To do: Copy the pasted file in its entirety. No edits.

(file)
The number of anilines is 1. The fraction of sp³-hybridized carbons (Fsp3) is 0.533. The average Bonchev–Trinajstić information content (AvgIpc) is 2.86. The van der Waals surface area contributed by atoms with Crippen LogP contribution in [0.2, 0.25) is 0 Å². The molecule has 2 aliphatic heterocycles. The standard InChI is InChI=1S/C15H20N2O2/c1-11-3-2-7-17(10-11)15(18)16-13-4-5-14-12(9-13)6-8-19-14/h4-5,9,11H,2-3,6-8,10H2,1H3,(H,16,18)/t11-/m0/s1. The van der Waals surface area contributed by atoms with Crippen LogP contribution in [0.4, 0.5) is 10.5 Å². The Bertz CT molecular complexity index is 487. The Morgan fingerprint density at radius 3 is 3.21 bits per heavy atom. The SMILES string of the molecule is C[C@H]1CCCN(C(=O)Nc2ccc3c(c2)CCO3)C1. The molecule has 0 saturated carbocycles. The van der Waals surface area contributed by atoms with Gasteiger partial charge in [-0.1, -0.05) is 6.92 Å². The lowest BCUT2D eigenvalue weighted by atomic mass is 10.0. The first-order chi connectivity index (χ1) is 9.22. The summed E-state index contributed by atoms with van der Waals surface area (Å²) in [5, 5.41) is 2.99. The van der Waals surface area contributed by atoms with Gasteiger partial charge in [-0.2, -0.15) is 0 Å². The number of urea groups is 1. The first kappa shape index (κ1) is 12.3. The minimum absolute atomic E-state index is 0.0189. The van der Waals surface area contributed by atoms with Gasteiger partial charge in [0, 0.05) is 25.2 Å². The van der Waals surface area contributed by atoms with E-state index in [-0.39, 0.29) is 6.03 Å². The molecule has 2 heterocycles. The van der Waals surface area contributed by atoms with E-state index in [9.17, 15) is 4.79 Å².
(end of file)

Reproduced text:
The number of anilines is 1. The fraction of sp³-hybridized carbons (Fsp3) is 0.533. The average Bonchev–Trinajstić information content (AvgIpc) is 2.86. The van der Waals surface area contributed by atoms with Crippen LogP contribution in [0.2, 0.25) is 0 Å². The molecule has 2 aliphatic heterocycles. The standard InChI is InChI=1S/C15H20N2O2/c1-11-3-2-7-17(10-11)15(18)16-13-4-5-14-12(9-13)6-8-19-14/h4-5,9,11H,2-3,6-8,10H2,1H3,(H,16,18)/t11-/m0/s1. The van der Waals surface area contributed by atoms with Crippen LogP contribution in [0.4, 0.5) is 10.5 Å². The Bertz CT molecular complexity index is 487. The Morgan fingerprint density at radius 3 is 3.21 bits per heavy atom. The SMILES string of the molecule is C[C@H]1CCCN(C(=O)Nc2ccc3c(c2)CCO3)C1. The molecule has 0 saturated carbocycles. The van der Waals surface area contributed by atoms with Gasteiger partial charge in [-0.1, -0.05) is 6.92 Å². The lowest BCUT2D eigenvalue weighted by atomic mass is 10.0. The first-order chi connectivity index (χ1) is 9.22. The summed E-state index contributed by atoms with van der Waals surface area (Å²) in [5, 5.41) is 2.99. The van der Waals surface area contributed by atoms with Gasteiger partial charge in [-0.2, -0.15) is 0 Å². The number of urea groups is 1. The first kappa shape index (κ1) is 12.3. The minimum absolute atomic E-state index is 0.0189. The van der Waals surface area contributed by atoms with Gasteiger partial charge in [0, 0.05) is 25.2 Å². The van der Waals surface area contributed by atoms with E-state index in [-0.39, 0.29) is 6.03 Å². The molecule has 2 heterocycles. The van der Waals surface area contributed by atoms with E-state index in [9.17, 15) is 4.79 Å².